Foundation courses are for candidates who have completed at least twelve years of schooling with high grades but lack the science background and English language skills necessary for undergraduate Medicine. The International Foundation in Medical, Biomedical and Health Sciences at INTO St George’s University of London is particularly recommended (and reserved) for international students. It is a year-long course, and if you get at least 75% and succeed at interview you can progress onto the 6-year International Medicine (BSc/MBBS) degree at what is one of the oldest and best Medical Schools in the country. Alternatively if you get 65% you can progress onto their 3-year Biomedical Science (International) (BSc Hons) degree and, if you excel on this course, you can progress after you have finished to year 4 of the MBBS.

If you are interested in this foundation course please contact SI-UK Education Council to arrange an appointment at our office.

When to apply

There is an early application deadline of 15th October for the receipt at UCAS of applications for all Medicine courses. This deadline is for all applicants – home, EU and international.

Admissions tests

In most case you will have to sit the UK Clinical Aptitude Test (UKCAT). Candidates intending to apply in 2013 for entry to a relevant course in 2014 (or for deferred entry in 2015) are required to sit the UKCAT by the 4th October 2013 deadline. Registration opens on 1st May 2013.You will have to register for this personally and you may only take the test once in any test cycle.

In some cases you will have to take the Biomedical Admissions Test (BMAT). You must register from 1st September 2013 to 1st October 2013 for a 6th November two-hour test of three sections (Aptitude and Skills, Scientific Knowledge Applications and Writing Task).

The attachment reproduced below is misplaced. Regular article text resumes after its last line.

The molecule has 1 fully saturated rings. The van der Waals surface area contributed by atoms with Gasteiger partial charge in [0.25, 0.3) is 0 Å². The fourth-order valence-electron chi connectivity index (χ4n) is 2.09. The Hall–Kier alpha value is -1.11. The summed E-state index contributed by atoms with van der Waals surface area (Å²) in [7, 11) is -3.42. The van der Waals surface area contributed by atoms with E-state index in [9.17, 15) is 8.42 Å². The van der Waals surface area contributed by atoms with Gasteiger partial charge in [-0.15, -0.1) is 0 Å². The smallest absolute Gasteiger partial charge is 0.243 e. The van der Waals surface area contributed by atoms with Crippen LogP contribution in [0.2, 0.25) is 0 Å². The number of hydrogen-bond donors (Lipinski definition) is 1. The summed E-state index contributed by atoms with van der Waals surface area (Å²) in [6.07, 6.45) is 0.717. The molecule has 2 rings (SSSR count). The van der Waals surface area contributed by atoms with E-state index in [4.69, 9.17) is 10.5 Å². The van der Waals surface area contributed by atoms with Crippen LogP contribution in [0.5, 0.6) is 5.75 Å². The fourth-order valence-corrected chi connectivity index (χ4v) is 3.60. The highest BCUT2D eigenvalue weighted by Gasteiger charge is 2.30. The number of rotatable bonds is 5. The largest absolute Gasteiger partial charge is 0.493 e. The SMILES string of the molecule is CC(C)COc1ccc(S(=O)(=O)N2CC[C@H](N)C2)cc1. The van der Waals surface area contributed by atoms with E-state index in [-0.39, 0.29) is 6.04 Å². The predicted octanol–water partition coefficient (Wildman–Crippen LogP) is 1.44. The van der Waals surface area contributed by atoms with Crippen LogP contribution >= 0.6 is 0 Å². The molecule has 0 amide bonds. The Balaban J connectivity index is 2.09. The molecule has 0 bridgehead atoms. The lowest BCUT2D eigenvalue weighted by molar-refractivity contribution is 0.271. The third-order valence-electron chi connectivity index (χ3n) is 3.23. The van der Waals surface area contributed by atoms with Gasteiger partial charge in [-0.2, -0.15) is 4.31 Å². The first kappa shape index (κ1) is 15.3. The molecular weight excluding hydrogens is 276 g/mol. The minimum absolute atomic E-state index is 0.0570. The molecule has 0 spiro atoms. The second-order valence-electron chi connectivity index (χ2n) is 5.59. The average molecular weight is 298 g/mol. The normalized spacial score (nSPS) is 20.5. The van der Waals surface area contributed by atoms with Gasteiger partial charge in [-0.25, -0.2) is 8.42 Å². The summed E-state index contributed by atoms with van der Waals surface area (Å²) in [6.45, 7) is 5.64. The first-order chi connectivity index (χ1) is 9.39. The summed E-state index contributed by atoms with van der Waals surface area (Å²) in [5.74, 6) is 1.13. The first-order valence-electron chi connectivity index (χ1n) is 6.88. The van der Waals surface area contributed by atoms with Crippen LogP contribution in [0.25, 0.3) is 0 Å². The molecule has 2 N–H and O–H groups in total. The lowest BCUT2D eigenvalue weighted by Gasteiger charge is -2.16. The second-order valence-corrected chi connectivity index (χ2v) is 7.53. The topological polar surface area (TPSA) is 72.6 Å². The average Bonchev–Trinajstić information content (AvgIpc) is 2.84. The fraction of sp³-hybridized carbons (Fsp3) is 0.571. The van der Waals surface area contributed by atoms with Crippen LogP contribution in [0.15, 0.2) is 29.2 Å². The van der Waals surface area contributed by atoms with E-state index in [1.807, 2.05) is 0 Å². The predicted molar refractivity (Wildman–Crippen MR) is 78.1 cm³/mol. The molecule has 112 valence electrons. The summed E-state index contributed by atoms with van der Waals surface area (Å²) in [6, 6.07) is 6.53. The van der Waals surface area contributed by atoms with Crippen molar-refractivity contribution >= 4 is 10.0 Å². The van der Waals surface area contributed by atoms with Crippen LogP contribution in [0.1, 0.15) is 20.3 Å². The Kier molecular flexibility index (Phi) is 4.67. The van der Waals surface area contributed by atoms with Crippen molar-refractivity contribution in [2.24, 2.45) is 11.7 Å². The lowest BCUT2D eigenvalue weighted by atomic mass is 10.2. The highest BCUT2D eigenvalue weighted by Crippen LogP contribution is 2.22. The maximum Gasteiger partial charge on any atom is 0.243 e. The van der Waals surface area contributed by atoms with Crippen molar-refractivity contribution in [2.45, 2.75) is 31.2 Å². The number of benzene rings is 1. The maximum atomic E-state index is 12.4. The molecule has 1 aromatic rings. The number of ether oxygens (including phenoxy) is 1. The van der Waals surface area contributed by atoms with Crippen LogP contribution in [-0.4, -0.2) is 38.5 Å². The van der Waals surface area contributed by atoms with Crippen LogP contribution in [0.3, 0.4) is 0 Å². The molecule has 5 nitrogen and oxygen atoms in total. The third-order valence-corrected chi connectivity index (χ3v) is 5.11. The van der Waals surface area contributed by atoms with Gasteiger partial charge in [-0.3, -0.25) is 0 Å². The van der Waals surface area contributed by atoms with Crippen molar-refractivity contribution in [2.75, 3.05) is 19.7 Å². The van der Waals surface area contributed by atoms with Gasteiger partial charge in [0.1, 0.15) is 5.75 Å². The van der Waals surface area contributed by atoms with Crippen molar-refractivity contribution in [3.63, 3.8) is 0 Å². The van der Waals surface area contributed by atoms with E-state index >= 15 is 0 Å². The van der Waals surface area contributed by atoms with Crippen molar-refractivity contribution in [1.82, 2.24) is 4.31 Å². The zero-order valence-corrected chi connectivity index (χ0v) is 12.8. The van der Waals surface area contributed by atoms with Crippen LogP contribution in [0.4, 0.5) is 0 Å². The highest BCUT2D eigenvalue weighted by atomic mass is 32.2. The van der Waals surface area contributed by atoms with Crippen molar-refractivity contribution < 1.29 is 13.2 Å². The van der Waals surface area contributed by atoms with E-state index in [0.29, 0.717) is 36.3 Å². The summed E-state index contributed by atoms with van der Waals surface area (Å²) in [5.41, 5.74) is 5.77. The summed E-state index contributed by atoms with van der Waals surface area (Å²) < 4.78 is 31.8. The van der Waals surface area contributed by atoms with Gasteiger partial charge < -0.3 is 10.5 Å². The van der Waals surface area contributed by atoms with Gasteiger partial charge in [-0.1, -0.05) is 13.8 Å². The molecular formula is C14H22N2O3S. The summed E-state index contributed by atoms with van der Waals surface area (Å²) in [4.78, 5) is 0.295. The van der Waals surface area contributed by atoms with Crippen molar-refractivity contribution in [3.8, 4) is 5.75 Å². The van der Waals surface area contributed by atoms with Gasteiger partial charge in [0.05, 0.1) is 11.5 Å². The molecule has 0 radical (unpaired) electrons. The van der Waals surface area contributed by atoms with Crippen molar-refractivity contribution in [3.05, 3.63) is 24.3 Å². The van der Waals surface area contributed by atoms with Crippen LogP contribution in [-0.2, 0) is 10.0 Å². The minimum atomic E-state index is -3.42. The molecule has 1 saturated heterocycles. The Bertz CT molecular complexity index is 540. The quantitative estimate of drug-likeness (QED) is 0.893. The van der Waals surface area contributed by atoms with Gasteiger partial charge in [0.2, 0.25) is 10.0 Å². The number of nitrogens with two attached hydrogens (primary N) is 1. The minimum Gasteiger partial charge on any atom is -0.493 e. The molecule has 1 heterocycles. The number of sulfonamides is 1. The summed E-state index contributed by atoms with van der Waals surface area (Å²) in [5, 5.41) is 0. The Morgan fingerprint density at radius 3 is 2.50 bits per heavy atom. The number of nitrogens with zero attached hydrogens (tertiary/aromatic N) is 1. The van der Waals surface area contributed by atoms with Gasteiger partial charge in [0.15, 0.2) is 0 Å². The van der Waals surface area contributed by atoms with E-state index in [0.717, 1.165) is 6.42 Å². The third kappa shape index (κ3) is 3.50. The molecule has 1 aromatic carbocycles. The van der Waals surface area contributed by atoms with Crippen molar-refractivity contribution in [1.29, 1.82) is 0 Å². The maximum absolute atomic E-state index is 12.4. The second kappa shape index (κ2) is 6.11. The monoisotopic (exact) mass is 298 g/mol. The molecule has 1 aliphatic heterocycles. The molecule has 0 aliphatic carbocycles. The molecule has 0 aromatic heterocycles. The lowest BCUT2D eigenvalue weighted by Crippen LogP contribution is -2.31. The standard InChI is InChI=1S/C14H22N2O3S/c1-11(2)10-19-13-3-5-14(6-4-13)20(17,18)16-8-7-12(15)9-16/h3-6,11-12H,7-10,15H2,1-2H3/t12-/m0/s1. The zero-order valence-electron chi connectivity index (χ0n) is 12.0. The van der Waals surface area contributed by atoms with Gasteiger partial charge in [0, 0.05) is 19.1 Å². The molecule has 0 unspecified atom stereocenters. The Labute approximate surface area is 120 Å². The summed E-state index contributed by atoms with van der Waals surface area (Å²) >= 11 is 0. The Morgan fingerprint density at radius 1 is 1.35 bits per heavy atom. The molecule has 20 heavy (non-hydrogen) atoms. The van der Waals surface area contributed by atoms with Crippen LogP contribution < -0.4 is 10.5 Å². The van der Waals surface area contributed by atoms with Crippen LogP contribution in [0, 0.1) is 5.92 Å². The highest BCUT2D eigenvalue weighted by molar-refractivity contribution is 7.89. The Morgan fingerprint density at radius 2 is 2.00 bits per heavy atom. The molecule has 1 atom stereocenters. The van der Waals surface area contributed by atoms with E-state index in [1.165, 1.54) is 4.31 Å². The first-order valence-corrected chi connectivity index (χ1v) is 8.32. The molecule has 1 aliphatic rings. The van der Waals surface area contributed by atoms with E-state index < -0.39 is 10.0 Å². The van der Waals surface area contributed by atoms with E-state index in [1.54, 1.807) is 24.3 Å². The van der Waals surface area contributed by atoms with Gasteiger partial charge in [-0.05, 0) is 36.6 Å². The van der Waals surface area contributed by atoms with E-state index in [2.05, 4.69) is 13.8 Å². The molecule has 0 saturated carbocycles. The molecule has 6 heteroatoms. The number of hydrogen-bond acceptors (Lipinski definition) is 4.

Please check the Entry Profiles for your chosen course(s) on Course Search, contact your chosen universities and colleges or check their websites. More information and links to further details can be found on the admissions tests page.

Interviews

You will have to succeed at interview in order to secure a place to read Medicine. Candidates invited for interview may face a traditional panel of doctor and lay person, but are increasingly likely to undergo an Objectively Structured Clinical Examination (OSCE) consisting of a series of short interviews. If they decide to invite you for an interview this will usually be displayed in Track. You can accept the invitation in Track or, if you are unable to attend, you can request that the university or college offer you a different date.

Where should I study Medicine?

The following are UK universities which consistently appear highly-placed in the rankings for Medicine:

  • University of Oxford
  • University of Cambridge
  • King’s College London
  • Imperial College London
  • St George’s University of London
  • University of Aberdeen
  • University of Edinburgh
  • University of Newcastle    
  • University of St Andrews
  • University of Glasgow
  • University of Southampton
  • University of Leicester
  • Brighton and Sussex Medical School
  • Queen Mary, London
  • Queen’s Belfast
  • University of Sheffield
  • University of East Anglia
  • University of Bristol
  • University of Warwick
  • University of Cardiff

A degree in Medicine from any of these universities will be recognised around the world and will prepare you for work in the National Health Service.